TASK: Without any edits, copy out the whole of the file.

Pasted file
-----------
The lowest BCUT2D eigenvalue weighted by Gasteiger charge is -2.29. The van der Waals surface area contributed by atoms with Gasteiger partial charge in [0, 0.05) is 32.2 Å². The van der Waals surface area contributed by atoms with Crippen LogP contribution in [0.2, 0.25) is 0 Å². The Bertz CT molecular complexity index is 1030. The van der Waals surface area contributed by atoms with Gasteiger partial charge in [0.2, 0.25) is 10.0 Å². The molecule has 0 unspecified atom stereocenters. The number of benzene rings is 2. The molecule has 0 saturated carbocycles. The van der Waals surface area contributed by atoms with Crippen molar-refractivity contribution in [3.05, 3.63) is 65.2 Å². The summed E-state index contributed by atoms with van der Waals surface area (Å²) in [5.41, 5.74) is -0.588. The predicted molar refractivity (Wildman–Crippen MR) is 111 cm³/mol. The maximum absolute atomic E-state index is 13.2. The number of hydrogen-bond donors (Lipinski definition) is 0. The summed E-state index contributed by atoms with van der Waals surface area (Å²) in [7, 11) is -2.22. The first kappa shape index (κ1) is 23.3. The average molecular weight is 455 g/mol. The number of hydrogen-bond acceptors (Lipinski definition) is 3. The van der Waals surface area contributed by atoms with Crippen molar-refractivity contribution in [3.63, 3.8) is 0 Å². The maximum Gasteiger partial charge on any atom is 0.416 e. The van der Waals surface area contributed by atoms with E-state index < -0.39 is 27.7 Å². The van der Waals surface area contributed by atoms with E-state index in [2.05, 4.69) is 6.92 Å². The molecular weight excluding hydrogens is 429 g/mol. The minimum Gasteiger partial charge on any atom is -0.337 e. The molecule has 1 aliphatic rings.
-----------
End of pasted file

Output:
The lowest BCUT2D eigenvalue weighted by Gasteiger charge is -2.29. The van der Waals surface area contributed by atoms with Gasteiger partial charge in [0, 0.05) is 32.2 Å². The van der Waals surface area contributed by atoms with Crippen LogP contribution in [0.2, 0.25) is 0 Å². The Bertz CT molecular complexity index is 1030. The van der Waals surface area contributed by atoms with Gasteiger partial charge in [0.2, 0.25) is 10.0 Å². The molecule has 0 unspecified atom stereocenters. The number of benzene rings is 2. The molecule has 0 saturated carbocycles. The van der Waals surface area contributed by atoms with Crippen molar-refractivity contribution in [3.05, 3.63) is 65.2 Å². The summed E-state index contributed by atoms with van der Waals surface area (Å²) in [5.41, 5.74) is -0.588. The predicted molar refractivity (Wildman–Crippen MR) is 111 cm³/mol. The maximum absolute atomic E-state index is 13.2. The number of hydrogen-bond donors (Lipinski definition) is 0. The summed E-state index contributed by atoms with van der Waals surface area (Å²) in [7, 11) is -2.22. The first kappa shape index (κ1) is 23.3. The average molecular weight is 455 g/mol. The number of hydrogen-bond acceptors (Lipinski definition) is 3. The van der Waals surface area contributed by atoms with Crippen molar-refractivity contribution in [3.63, 3.8) is 0 Å². The maximum Gasteiger partial charge on any atom is 0.416 e. The van der Waals surface area contributed by atoms with E-state index < -0.39 is 27.7 Å². The van der Waals surface area contributed by atoms with E-state index in [2.05, 4.69) is 6.92 Å². The molecular weight excluding hydrogens is 429 g/mol. The minimum Gasteiger partial charge on any atom is -0.337 e. The molecule has 1 aliphatic rings.